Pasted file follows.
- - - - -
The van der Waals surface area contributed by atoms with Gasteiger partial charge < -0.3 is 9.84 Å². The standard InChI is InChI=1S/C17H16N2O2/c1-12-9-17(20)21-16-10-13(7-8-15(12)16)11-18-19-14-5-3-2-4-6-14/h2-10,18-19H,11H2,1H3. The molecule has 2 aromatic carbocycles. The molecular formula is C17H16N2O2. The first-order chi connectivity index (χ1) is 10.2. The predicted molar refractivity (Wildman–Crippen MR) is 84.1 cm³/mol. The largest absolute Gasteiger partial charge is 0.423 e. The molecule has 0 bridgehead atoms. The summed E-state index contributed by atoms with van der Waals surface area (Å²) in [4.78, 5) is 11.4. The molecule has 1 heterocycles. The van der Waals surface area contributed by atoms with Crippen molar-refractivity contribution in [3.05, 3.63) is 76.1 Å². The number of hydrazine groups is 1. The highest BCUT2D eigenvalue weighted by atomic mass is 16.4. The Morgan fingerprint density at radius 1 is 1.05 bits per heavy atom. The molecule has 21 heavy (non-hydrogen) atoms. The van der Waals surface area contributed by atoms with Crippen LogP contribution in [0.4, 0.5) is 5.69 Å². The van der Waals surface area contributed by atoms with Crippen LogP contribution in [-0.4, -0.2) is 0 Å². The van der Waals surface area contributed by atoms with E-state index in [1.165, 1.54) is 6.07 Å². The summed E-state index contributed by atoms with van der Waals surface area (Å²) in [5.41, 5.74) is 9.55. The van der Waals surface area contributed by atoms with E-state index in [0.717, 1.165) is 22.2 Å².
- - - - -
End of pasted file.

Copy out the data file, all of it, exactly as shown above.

The van der Waals surface area contributed by atoms with Gasteiger partial charge < -0.3 is 9.84 Å². The standard InChI is InChI=1S/C17H16N2O2/c1-12-9-17(20)21-16-10-13(7-8-15(12)16)11-18-19-14-5-3-2-4-6-14/h2-10,18-19H,11H2,1H3. The molecule has 2 aromatic carbocycles. The molecular formula is C17H16N2O2. The first-order chi connectivity index (χ1) is 10.2. The predicted molar refractivity (Wildman–Crippen MR) is 84.1 cm³/mol. The largest absolute Gasteiger partial charge is 0.423 e. The molecule has 0 bridgehead atoms. The summed E-state index contributed by atoms with van der Waals surface area (Å²) in [4.78, 5) is 11.4. The molecule has 1 heterocycles. The van der Waals surface area contributed by atoms with Crippen molar-refractivity contribution in [3.05, 3.63) is 76.1 Å². The number of hydrazine groups is 1. The highest BCUT2D eigenvalue weighted by atomic mass is 16.4. The Morgan fingerprint density at radius 1 is 1.05 bits per heavy atom. The molecule has 21 heavy (non-hydrogen) atoms. The van der Waals surface area contributed by atoms with Crippen LogP contribution in [0.4, 0.5) is 5.69 Å². The van der Waals surface area contributed by atoms with Crippen LogP contribution in [-0.4, -0.2) is 0 Å². The van der Waals surface area contributed by atoms with E-state index in [1.165, 1.54) is 6.07 Å². The summed E-state index contributed by atoms with van der Waals surface area (Å²) in [5.41, 5.74) is 9.55. The van der Waals surface area contributed by atoms with E-state index in [0.717, 1.165) is 22.2 Å².